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Individuals or organizations charged with personal injury, negligence, tort, or intentional misconduct might be given the opportunity to settle their dispute by way of structured settlements. A structured settlement is a process where the defendant is allowed to settle the case through a structured financial arrangement. In this type of settlement, the defendant is allowed to pay the claimant in an installment basis until the agreed total sum has been paid in full.

The Pros of Structured Settlements

One advantage of structured settlement is exemption or avoidance on tax obligations. This set up may significantly reduce the amount of tax that the plaintiff needs to pay. In some instances, it may altogether erase tax obligations; meaning that the plaintiff may be able to settle financial obligations tax-free.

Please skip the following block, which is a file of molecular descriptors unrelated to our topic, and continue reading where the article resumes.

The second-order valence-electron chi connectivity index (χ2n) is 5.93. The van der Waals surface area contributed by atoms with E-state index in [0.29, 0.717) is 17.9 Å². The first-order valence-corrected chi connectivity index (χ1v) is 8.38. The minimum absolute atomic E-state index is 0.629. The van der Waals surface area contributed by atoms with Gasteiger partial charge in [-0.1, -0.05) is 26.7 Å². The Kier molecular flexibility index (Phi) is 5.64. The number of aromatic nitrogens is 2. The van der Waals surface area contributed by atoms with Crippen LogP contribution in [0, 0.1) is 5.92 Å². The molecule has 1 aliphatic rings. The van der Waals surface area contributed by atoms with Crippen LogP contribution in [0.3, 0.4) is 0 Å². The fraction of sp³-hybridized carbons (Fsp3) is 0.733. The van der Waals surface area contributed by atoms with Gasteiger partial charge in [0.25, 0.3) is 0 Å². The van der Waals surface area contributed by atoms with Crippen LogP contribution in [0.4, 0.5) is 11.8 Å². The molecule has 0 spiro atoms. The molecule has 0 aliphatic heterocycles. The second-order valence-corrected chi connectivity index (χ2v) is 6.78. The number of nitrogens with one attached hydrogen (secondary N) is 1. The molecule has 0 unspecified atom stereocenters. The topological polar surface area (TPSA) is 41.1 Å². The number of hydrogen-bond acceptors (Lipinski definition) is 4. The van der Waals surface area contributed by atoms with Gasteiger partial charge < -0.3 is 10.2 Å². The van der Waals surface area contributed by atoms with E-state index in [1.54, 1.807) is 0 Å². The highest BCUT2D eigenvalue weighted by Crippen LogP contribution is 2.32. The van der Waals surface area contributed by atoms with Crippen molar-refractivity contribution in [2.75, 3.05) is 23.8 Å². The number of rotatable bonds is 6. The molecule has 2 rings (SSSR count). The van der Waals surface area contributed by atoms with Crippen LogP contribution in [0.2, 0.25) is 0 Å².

On the part of the claimant, a structured settlement may provide enough time to obtain the funds needed for payment. There is no need to rush getting a large lump sum of money to settle the case. Depending on the agreement reached between the plaintiff and the defendant, the latter may opt to pay the installments annually, quarterly, or periodically.

This set up may also help protect the plaintiff from dissipation of funds. Especially for people who have a history of over spending and squandering their money on less important things, the scheduled payment structure of this type of settlement will do very well for them. It may help them save for their future needs. Likewise, it may provide them a continuous source of income overtime.

The Cons of Structured Settlements

A structured set up may not work well for people who need a lump sum for future plans and investments. For instance, if they plan to buy a home, they may not be able to readily get a lump sum for this venture from the settlement.